Northern Ireland, 'frightening' increase in assaults on ambulance crews: body cams considered

Body cams are also appearing on the uniforms of ambulance crews in Northern Ireland: after the NHS took the decision a few months ago, NIAS is now considering the appropriateness of the measure

Northern Ireland: a frightening increase in assaults on ambulance crews: body cams arrive

The issue of assaults on ambulance crews is becoming a major one in all parts of the world, and requires appropriate responses, both in terms of the law on punishment and the safety of healthcare staff.

Numbers in Northern Ireland show that the number of incidents has increased significantly in the last two years.

They include physical attacks and threats, verbal abuse, psychological abuse and sexual assaults.

The figures were obtained by Colin McGrath, MLA for the SDLP, who is preparing a response for a consultation on whether NIAS staff should be fitted with body-worn cameras.

McGrath, who sits on the health committee, said it was disturbing that they had reached a stage where they were needed, but felt there were no other options.

He said he was deeply concerned about the increase in attacks on emergency teams.

According to NIAS data, assaults peaked in the last five years in 2020/21 with 629 recorded, almost two a day on average.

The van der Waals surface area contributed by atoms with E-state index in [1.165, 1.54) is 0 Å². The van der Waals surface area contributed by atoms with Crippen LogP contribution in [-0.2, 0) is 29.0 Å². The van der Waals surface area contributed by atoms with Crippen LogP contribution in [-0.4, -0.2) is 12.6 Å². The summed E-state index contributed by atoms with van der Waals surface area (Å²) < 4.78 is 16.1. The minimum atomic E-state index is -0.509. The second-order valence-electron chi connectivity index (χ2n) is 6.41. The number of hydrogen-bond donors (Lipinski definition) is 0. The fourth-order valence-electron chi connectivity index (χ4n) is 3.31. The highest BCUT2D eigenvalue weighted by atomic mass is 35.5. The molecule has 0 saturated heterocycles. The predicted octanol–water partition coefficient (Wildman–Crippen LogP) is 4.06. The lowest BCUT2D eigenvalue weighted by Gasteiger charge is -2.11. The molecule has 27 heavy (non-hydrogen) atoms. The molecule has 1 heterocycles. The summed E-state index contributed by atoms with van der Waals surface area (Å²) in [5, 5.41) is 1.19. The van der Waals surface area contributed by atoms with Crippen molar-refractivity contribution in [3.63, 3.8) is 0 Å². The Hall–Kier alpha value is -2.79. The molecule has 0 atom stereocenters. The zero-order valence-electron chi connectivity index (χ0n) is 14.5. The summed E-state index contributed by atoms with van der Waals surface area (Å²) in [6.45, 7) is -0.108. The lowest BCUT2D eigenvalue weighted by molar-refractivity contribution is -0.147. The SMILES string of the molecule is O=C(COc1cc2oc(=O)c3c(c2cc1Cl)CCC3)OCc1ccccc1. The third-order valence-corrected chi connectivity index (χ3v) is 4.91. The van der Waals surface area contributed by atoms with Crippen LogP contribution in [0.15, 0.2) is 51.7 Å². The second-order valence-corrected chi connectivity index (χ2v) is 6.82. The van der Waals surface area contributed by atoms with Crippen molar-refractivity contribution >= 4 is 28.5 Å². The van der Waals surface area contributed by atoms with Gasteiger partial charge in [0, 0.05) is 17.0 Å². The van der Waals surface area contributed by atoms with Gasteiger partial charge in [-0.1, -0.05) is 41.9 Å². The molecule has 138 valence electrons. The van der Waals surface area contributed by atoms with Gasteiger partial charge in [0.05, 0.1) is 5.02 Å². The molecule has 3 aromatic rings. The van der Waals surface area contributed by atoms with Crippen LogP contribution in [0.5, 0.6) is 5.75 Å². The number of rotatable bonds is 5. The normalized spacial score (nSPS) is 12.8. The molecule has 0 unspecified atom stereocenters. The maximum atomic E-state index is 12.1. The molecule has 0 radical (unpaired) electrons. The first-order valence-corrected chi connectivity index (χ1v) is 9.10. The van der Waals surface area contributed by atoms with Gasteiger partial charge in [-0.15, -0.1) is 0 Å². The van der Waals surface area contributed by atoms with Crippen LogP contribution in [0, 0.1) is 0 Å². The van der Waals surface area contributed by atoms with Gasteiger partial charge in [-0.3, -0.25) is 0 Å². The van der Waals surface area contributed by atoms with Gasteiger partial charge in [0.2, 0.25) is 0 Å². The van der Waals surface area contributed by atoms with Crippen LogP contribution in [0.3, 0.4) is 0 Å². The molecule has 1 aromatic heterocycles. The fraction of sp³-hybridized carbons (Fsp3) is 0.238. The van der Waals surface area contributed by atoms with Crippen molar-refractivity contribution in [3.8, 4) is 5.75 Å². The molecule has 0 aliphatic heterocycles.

Over 500 further incidents were recorded in the nine months from April to December 2021.

Body cams arrive in NIAS after NHS England also recorded the problem of ambulance assaults

Last year, the NHS in England announced it was rolling out body-worn cameras because of a rise in staff attacks.

It came as figures showed 3,569 ambulance staff were physically assaulted in England in 2020 — 30% more than five years ago. In England, staff wear the cameras and are able to press a button to start recording if patients or the public become aggressive or abusive, with filming made available to police where needed.

Mr McGrath said it was time to consider a similar move here.

“There is currently a proposal to see ambulance staff provided with body-worn cameras,” he added.

“It is frightening that we have reached the stage where this is required, but I believe it is a necessary step. It might make people think twice about how they treat our NIAS staff and would assist in prosecuting those who commit offences.

“We must totally condemn this violence in all its forms and as long as staff continue to be subjected to such attacks we must provide them with every protection necessary.”

Last month the head of the Northern Ireland Ambulance Service (NIAS) Michael Bloomfield said violent attacks on paramedics are now so common that health bosses are looking at introducing stab vests and body-worn cameras.

He told the Stormont health committee: “We are exploring the use of body-worn videos and will be looking at how we might take that forward in the coming months. We are also looking at pilots using stab vests.

“There are around 400 to 500 incidents a year… and the impact that has, on some staff they are able to return to work quite quickly, for others clearly it causes the real fear.

“We have a small number of staff, who after incidents like that, are unable to return to work, sometimes because of physical reasons, much more often because of the mental reasons.”

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Belfast Telegraph

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